I am very happy to speak in this debate. This pandemic is devastating to so many: those who have lost loved ones, those who live in fear of leaving the house, those serving in the NHS, frontline workers, those worried that their jobs are to be lost, those worried that they will not get medical treatment quickly enough or those who do not seek it for fear they may have to go to the hospital, parents of children who should be doing exams this year and are beyond stressed, teachers who know the need to educate children but are concerned for safety—I cannot think of any group of people in the whole United Kingdom of Great Britain and Northern Ireland who are not affected by this in some way.
I think of a lady I know, who attends and looks after children and babies at the Ards Elim Church, and who has had devastating news. As we know, the hospitals and so on closed down to testing in Ards, particularly for those with cancer; the papers today referred to 3 million people waiting for appointments and assessments. This lady, unfortunately, has had devastating news of advanced cancer, so I am conscious that it is for that generation of hard-working, straight-talking, Queen-and-country-loving, God-honouring prayer women that I support the Prime Minister, the Minister and the Government in what they are trying to do and in their attempts to keep as many things running as possible.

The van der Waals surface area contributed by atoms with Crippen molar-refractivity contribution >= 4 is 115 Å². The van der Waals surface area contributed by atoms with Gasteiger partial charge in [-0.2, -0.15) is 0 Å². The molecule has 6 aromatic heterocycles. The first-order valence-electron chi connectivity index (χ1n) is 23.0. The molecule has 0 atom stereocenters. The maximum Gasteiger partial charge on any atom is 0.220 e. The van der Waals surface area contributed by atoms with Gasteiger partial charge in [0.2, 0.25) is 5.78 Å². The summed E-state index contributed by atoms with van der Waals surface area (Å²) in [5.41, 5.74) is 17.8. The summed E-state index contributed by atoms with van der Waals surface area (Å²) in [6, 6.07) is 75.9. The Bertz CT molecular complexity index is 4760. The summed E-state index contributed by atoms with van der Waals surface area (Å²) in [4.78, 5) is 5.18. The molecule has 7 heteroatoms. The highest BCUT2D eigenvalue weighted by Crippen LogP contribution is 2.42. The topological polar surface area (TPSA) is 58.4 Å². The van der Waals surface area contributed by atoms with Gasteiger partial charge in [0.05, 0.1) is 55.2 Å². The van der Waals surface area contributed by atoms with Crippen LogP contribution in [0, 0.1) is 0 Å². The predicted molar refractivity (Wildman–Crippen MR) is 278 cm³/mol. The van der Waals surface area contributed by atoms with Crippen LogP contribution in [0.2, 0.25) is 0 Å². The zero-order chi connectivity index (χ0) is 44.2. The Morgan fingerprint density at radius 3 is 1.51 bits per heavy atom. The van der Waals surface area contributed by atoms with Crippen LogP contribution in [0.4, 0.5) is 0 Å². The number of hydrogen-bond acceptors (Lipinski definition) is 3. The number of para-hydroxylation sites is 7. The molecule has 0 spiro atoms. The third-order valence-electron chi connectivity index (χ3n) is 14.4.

I am conscious of those waiting for a CAT scan or MRI scan and of those with normal—if normal is the right word—health issues who are waiting for treatment. I also think of those with Alzheimer’s; the Alzheimer’s Society has sent me some figures showing that one in four of all coronavirus deaths between March and June were people with dementia. It also referred to the 92 million extra hours spent by family and friends, and the diagnosis rates in August 2020 that fell below the 66.7% target—it was nowhere near reached.
Perhaps when the Minister sums up the debate he can give me some succour in relation to cancer rates and Alzheimer’s. The Alzheimer’s Society has also said it would like to see nominated visitors to care homes classified as key workers, so that they can get help with PPE and infection control. Those may seem like difficult tasks, but the fact is that it is not enough just to keep people alive. The quality of that life must also be essential.
Turning very quickly to Northern Ireland, we have one of the highest rates in Europe in Strabane, but we also have some incredibly low rates of community transition in my own area of Strangford. That shows the difference there can be in a small region such as Northern Ireland, and it shows how we must be localised in how we respond to these things. I conclude by saying this: we must press on in education, press on with hospital appointments and press on with business. We must press on in a new way—the safest way possible for everyone in this great United Kingdom of Great Britain and Northern Ireland, with space and respect for all—but we must still press on.